Desiree Rogers


Desiree Rogers, CEO of Johnson Publishing Company, LLC, is known as one of America’s most successful businesswomen. The Harvard Business School alumna redefines her leadership positions while playing a major philanthropic role in the community.

At Johnson Publishing, Ms. Rogers is repositioning the firm as the curator of the African American experience—past, present, and future. Johnson Publishing owns Ebony, JET, and Fashion Fair Cosmetics.

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What impact did HBS have on your life and the life of others?

First of all, it is incredibly difficult for me to believe that I graduated over 25 years ago. As a young girl from New Orleans, I dreamed of going to Harvard, but honestly thought it was a long shot.

Growing up, I thought that it would be amazing to lead a company that had a positive impact on my community. I learned firsthand what it took to run a small business from my mother and grandmother, who started a group of daycare centers in the 1960s. Not only were they helping to make women feel comfortable with childcare outside of their homes, they were also supporting women in the community by making it possible for them to pursue a career. Clearly, they were making an impact. It was an early lesson of women empowering women that I have valued and applied to my everyday life.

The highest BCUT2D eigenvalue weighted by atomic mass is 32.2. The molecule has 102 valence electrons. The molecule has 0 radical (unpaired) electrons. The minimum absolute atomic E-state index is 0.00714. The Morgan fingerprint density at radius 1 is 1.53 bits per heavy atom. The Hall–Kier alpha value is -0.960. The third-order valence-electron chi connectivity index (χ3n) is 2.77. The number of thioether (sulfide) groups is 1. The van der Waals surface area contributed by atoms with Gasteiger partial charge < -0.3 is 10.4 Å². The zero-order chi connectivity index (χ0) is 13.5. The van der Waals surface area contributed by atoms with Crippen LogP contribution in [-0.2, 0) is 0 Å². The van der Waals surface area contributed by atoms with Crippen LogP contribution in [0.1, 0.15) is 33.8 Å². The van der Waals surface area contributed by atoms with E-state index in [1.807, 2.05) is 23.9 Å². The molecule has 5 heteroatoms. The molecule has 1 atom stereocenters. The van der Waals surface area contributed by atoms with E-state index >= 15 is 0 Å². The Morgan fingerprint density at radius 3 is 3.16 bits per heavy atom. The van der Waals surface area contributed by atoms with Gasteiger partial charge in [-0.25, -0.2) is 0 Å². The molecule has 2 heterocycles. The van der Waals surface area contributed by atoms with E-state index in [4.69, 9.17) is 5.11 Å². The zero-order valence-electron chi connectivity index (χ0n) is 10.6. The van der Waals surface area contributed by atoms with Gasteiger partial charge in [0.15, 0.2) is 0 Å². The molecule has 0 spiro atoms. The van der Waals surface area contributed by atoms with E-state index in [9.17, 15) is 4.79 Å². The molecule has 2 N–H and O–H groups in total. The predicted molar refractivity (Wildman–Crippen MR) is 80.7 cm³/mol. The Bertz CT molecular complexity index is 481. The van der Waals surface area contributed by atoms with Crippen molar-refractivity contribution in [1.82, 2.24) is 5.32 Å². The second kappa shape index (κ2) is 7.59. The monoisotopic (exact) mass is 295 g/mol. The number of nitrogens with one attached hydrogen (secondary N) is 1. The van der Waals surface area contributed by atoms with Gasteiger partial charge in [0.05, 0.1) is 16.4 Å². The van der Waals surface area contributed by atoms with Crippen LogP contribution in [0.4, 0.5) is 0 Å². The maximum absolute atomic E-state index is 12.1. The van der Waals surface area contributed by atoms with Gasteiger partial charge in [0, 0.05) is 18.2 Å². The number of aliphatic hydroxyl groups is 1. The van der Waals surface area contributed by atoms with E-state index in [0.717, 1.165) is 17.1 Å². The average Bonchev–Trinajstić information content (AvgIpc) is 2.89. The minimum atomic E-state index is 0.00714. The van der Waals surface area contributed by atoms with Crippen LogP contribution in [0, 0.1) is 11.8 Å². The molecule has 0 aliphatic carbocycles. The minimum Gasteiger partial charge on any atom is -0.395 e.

At HBS, I experienced an incredible series of lifelong lessons in the classroom and beyond. Harvard allowed us to experiment and debate every day with incredibly gifted individuals. There were moments of brilliance, but most often humbling learning experiences that prepared me for the challenges of managing a company. After just two years, I felt as though I had gained a lifetime’s worth of knowledge and experience.

I have been fortunate to serve as director of the Illinois State Lottery and as president of two utility companies before being named as social secretary to President Obama. My current position is CEO of Johnson Publishing Company, the parent company of Ebony, Jet, and Fashion Fair Cosmetics.

Johnson Publishing Company is the curator of the African American experience—past, present, and future. Over the last four years I have dedicated my life to ensuring these incredible, iconic brands thrive and remain viable for generations to come. I also mentor young women as much as I can, just like my grandmother and mother did before me.

Only time has allowed me to truly reflect on the remarkable lifetime impact of Harvard. Not since HBS have I experienced such a remarkable and talented group of people learning together. In my section at HBS we were known to have a fair share of chauvinistic men, but the women gave it right back to them. This experience taught me to be well prepared and fearless, which has been important in every position that I have pursued.

To African American women looking at the school, I would say, “Go for it!” Under the leadership of Dean Nitin Nohria, the school has a renewed emphasis on innovation and diversity. Now, more than ever, the world is recognizing the value of different voices and opinions, particularly in business. We need the next generation of African American HBS women.